Embracing the Darkness

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                Recently I made my first foray into the sweet and somewhat innocent world of Young Adult novels with middling to disappointing results. The story itself has all sorts of potential with strong characters and a dynamic location and fantastical creatures that run rampant in my mind. It was the story of a warrior and her love, the battle to save her people in a world doused in snow and darkness.

                That’s not the story that was told.

Even before I finished I knew that it was not that dynamic of a tale, it had no real pull, no real drama and resembled nothing of my normal work.   Why?

                Because I was trying to do something I don’t do. I was trying to write a story that was sweet and fun and light with hints of darkness. I struggled and fought against my natural instinct and the result-A bland love story that was wrought with holes and devoid of passion. Even innocence can be sexy, but I saw none that. Reading it over it felt as if I were reading someone else’s words as they attempted to tell a story that I had imagined

                It wasn’t until I looked over some of my other works, that I realize why it didn’t feel right. It’s because I love, love dark, sexy and somewhat creepy storytelling and that is my forte.   I have a knack for the sensual and surprising and live for those what the fuck just happened moments.  

                My short stories Serenity (https://tanishadelill.wordpress.com/2013/12/06/new-short-story-serenity/ ) and Breeder (https://tanishadelill.wordpress.com/2014/04/06/breeder/) are prime examples of what I write. So why did I try to go light and bubblegum?

                No idea.

But I did discover after reading these older versions of what I can do that it is perfectly okay to embrace the darkness. It is a wonderful place to visit, to imagine what lurks down the twisted stairwells that lead into the abyss. Is it a wonderful sexual adventure or a devastating end to a life not yet lived? Is there a dark and brooding man with haunting eyes and soulful kisses hiding in the shadows, or is it a child with haunting eyes and the ability to become your worst nightmare.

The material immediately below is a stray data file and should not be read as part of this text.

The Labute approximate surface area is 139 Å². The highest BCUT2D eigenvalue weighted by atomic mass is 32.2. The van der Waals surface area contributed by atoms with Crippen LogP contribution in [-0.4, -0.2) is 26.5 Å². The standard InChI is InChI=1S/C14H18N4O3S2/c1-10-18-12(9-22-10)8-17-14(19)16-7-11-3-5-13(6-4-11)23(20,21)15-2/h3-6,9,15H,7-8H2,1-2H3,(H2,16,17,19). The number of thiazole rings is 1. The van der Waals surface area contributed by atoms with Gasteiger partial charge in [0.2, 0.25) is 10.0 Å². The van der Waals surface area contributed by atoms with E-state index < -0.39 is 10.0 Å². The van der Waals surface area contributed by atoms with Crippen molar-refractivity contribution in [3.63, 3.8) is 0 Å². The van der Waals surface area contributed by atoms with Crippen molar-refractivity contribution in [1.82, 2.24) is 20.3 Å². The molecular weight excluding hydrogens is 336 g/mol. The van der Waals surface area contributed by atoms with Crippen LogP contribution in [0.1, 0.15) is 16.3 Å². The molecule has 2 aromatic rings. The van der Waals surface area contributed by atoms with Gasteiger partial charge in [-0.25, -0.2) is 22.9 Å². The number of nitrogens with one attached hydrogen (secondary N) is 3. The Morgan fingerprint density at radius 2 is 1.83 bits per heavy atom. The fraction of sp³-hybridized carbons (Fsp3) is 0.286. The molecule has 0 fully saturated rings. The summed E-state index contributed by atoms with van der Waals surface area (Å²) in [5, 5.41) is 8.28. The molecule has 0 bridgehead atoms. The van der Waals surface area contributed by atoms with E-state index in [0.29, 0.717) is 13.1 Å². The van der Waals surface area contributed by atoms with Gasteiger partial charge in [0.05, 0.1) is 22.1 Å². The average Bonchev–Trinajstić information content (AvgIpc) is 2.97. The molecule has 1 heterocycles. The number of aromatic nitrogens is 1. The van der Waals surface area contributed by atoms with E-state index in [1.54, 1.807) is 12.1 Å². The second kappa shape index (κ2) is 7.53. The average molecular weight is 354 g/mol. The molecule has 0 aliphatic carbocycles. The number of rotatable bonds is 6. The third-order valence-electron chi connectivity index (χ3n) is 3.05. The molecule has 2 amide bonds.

Why should I stifle the freaky, twisted tales I enjoy writing so very, very much? If I’m going to write, why not find my passion and write stories that I want to read about people I wouldn’t mind hanging around with- under proper supervision. Well- Elijah Cain would be my one exception to that rule. But Why try to hide how truly warped I can be, especially when it lends itself to fantastical worlds and colorful characters? Why not let my freak flag fly?

                Why not tell these lust filled fever dreams full of faeries and vampires and gods and goddesses, demons and demi gods? Why not tell this eccentric sagas?

                Who knows, but I’m am more than willing to grab a flashlight and investigate the bumps in the attic. I want to follow the sexy stranger as he disappears into a foggy mist beckoning me with a crooked finger. I want to know if the prim, innocent virgin is really a succubus luring men to their deaths by seduction. I need to know what’s down that winding staircase or behind the locked door. Will it lead to sexual exploration with a shape shifter, a fantasy garden full of wood nymphs or the horrors of a brilliant surgeon run amuck?

                Who’s coming with me?

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2 thoughts on “Embracing the Darkness

  1. LAS says:

    I am! Pretty cool post, go with your gut instinct and write/explore, …….and let’s see what’s on the other side! 🙂

    Like

  2. I’m with you! I have the same tendencies when I write. I don’t get all crazy erotic with my books but I don’t believe in censoring myself too much either. I prefer my urban fantasy world with a lot of realism and true darkness in them. I find that the main reason I have such a hard time enjoying Young Adult is because it is so restricted and numbed down so as not to offend, but that’s not realistic, it’s not how I thought or felt when I was a teenager so why write like that as an adult even if my characters are young children? In real life bad stuff really happens even to young children and teenagers and the real test of your characters is how they conquer these trials. I say write whats real, what feels right for your characters and your story and forget about pleasing the masses and being main stream! I’d rather write a nitty gritty book that’s controversial that I love then a sugarcoated gumdrop of crap that everyone loves but I hate! Be true to the writer you really are and play up your strengths.

    Like

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